Italy’s Five-Star Movement to boycott confidence vote, threatening government collapse
Italy’s 5-Star Movement will not take part in a parliamentary confidence vote on Thursday, party leader Giuseppe Conte said, in a move that looked likely to trigger the collapse of Prime Minister Mario Draghi’s government.
Other coalition parties have warned that they will quit the government if 5-Star boycotts the vote in the Senate, while Draghi himself said this week that he would not head an administration without Conte’s party on board.
The prime minister’s office made no immediate comment on Wednesday.
The 5-Star decision plunges Italy into political uncertainty, risks undermining efforts to secure billions of euros in European Union funds, and could lead to early national elections in the autumn.
After a day of intense party discussions, Conte announced late Wednesday that it would not support the confidence motion, saying the government should be doing more to tackle growing social problems in the euro zone’s third largest economy.
“I have a strong fear that September will be a time when many families will face the terrible choice of paying their electricity bill or buying food,” he said, referring to a sharp spike in energy costs.
He nonetheless left the door open for further discussions with Draghi on overcoming policy differences.
“We are absolutely willing to dialogue, to make our constructive contribution to the government, to Draghi, (but) we are not willing to write a blank cheque,” he said.
The prime minister said on Tuesday that if 5-Star stopped backing the government it would be up to President Sergio Mattarella to decide what to do next.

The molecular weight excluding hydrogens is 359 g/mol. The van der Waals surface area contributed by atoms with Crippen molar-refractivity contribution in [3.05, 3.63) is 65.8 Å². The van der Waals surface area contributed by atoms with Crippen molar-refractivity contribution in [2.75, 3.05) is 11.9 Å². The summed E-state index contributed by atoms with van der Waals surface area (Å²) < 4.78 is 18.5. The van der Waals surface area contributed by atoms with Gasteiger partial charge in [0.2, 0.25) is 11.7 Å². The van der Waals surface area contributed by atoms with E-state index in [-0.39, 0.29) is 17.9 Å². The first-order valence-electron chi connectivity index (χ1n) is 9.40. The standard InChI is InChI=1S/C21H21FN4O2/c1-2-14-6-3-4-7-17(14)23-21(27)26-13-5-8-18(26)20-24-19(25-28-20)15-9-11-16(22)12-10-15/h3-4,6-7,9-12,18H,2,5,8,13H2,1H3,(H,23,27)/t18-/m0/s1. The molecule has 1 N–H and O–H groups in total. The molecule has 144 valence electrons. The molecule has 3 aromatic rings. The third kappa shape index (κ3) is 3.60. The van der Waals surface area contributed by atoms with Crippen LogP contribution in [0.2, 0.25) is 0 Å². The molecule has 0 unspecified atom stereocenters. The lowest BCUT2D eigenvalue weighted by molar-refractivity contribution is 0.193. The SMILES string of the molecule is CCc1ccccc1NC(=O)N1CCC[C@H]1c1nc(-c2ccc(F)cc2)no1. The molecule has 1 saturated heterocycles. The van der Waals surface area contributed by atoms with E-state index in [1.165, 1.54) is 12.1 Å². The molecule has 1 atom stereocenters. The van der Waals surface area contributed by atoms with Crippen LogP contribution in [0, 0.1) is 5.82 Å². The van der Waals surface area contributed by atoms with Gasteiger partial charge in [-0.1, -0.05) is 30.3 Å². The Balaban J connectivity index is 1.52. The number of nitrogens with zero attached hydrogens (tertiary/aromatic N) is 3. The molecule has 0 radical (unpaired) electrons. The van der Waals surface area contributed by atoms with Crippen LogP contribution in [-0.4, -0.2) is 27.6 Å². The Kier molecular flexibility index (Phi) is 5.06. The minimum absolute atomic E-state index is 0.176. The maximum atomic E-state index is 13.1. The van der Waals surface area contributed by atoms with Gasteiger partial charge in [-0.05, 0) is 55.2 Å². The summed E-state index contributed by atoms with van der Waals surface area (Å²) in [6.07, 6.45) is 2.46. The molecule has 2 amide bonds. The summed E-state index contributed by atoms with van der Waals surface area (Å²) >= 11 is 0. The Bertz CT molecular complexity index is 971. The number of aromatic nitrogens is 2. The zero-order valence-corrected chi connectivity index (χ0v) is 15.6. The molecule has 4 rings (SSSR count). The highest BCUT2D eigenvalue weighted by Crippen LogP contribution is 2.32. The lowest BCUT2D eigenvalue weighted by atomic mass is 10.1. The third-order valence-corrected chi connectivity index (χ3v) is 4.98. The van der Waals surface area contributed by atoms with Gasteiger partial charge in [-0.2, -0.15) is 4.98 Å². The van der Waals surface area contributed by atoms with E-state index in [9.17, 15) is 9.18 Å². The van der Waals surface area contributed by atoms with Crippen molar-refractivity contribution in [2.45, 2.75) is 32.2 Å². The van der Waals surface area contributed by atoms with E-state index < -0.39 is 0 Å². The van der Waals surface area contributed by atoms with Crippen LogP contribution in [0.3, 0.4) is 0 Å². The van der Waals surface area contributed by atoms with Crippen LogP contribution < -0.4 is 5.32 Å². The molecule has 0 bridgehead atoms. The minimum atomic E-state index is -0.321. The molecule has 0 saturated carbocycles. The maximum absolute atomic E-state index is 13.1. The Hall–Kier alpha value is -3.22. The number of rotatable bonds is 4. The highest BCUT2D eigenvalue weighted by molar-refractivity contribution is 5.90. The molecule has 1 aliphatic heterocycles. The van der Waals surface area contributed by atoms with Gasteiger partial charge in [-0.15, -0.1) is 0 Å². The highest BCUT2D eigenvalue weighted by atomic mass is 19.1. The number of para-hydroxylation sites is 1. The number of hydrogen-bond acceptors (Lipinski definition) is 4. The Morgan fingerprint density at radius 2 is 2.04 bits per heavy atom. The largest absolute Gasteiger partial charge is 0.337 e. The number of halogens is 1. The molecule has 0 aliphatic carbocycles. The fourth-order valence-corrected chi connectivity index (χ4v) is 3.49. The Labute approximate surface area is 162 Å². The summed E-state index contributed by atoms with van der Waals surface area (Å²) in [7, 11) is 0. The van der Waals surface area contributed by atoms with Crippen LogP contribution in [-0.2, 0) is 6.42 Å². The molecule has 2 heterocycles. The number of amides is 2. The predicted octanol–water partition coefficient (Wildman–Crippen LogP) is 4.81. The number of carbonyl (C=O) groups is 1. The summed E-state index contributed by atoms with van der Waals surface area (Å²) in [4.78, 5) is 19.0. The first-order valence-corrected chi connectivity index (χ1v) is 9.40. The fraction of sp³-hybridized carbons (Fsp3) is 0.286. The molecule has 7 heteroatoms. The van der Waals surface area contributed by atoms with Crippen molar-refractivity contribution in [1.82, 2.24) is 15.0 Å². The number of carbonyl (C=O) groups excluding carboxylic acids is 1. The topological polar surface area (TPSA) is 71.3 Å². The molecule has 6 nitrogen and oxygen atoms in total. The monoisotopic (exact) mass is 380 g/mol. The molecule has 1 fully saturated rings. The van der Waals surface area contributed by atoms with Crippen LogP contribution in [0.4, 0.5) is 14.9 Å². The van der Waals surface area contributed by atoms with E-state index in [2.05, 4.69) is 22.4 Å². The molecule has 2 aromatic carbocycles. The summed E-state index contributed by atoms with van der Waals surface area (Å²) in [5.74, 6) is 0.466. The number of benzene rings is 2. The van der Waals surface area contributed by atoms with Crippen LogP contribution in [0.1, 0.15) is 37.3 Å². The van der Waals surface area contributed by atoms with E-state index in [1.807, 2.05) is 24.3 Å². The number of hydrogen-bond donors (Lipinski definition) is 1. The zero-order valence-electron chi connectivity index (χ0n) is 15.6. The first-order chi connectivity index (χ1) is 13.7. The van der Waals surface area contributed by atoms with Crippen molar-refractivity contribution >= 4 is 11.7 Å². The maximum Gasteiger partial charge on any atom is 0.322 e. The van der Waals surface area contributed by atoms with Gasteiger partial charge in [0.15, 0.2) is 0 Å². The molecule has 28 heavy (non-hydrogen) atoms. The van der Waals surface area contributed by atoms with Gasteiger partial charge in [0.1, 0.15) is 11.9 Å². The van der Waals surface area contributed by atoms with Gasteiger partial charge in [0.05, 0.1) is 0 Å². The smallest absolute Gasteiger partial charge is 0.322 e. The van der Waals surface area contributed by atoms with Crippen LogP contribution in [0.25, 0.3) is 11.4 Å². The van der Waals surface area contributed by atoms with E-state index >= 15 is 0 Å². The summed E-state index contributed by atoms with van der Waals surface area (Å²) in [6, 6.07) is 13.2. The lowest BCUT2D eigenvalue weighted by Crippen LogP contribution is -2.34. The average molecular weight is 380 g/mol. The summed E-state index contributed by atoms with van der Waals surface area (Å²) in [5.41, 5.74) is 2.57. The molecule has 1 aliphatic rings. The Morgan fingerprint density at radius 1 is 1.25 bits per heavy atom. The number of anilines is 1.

However Draghi, a former president of the European Central Bank, also said he would not be willing to lead a new government without 5-Star in the cabinet.
Two coalition parties, the rightist League and centre-left Democratic Party (PD), said on Wednesday that early elections were the most likely outcome if the government imploded.
“If a coalition party doesn’t back a government decree that’s it, enough is enough, it seems clear that we should go to elections,” said League leader Matteo Salvini.
A vote is due in the first half of 2023. Bringing forward the ballot to the autumn would be highly unusual in Italy because that is the time when governments traditionally draw up their budgets, which must be approved by the end of the year.
Mattarella asked Draghi to form a national unity coalition in early 2020 to help the country overcome the COVID pandemic, and persuaded almost all the parties from across the political spectrum to take part.
The 5-Star movement has seen its support sink over the past year as it has struggled to establish a clear identity for itself. Looking to raise its profile, it has been complaining for weeks about government priorities and has demanded more generous financial relief for struggling families and the continued funding of a welfare programme it has championed for impoverished Italians.
Wednesday’s confidence vote covers a cost-of-living aid package worth some 26 billion euros. It also includes a provision allowing the city of Rome to build a giant trash incinerator – a project 5-Star has always opposed.